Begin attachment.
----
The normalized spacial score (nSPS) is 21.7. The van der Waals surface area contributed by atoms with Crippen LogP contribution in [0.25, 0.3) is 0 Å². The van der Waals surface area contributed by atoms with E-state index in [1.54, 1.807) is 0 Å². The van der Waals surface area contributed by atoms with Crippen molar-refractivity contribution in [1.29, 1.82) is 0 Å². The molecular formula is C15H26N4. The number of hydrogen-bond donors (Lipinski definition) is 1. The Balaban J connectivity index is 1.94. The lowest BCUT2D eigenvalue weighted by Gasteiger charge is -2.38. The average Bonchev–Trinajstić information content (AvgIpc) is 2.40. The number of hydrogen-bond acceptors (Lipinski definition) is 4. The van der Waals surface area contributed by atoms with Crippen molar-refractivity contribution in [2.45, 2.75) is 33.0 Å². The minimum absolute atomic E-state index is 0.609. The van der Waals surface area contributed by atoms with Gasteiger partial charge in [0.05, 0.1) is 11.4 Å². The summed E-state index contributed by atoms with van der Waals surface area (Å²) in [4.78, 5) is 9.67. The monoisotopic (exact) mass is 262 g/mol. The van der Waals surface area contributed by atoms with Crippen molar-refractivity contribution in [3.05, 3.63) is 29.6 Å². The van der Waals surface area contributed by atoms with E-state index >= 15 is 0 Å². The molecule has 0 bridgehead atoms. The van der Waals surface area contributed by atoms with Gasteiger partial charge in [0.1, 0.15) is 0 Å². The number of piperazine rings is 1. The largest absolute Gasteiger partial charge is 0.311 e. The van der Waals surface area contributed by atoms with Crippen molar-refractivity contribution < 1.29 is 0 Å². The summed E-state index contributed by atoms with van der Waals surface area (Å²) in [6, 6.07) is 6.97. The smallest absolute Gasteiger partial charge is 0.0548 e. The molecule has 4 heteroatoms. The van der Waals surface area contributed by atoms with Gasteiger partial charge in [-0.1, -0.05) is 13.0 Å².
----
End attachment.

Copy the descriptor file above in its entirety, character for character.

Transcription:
The normalized spacial score (nSPS) is 21.7. The van der Waals surface area contributed by atoms with Crippen LogP contribution in [0.25, 0.3) is 0 Å². The van der Waals surface area contributed by atoms with E-state index in [1.54, 1.807) is 0 Å². The van der Waals surface area contributed by atoms with Crippen molar-refractivity contribution in [1.29, 1.82) is 0 Å². The molecular formula is C15H26N4. The number of hydrogen-bond donors (Lipinski definition) is 1. The Balaban J connectivity index is 1.94. The lowest BCUT2D eigenvalue weighted by Gasteiger charge is -2.38. The average Bonchev–Trinajstić information content (AvgIpc) is 2.40. The number of hydrogen-bond acceptors (Lipinski definition) is 4. The van der Waals surface area contributed by atoms with Crippen molar-refractivity contribution in [2.45, 2.75) is 33.0 Å². The minimum absolute atomic E-state index is 0.609. The van der Waals surface area contributed by atoms with Gasteiger partial charge in [0.05, 0.1) is 11.4 Å². The summed E-state index contributed by atoms with van der Waals surface area (Å²) in [4.78, 5) is 9.67. The monoisotopic (exact) mass is 262 g/mol. The van der Waals surface area contributed by atoms with Crippen molar-refractivity contribution in [3.05, 3.63) is 29.6 Å². The van der Waals surface area contributed by atoms with E-state index >= 15 is 0 Å². The molecule has 0 bridgehead atoms. The van der Waals surface area contributed by atoms with Gasteiger partial charge in [0.1, 0.15) is 0 Å². The number of piperazine rings is 1. The largest absolute Gasteiger partial charge is 0.311 e. The van der Waals surface area contributed by atoms with Crippen molar-refractivity contribution < 1.29 is 0 Å². The summed E-state index contributed by atoms with van der Waals surface area (Å²) in [6, 6.07) is 6.97. The smallest absolute Gasteiger partial charge is 0.0548 e. The molecule has 4 heteroatoms. The van der Waals surface area contributed by atoms with Gasteiger partial charge in [-0.1, -0.05) is 13.0 Å².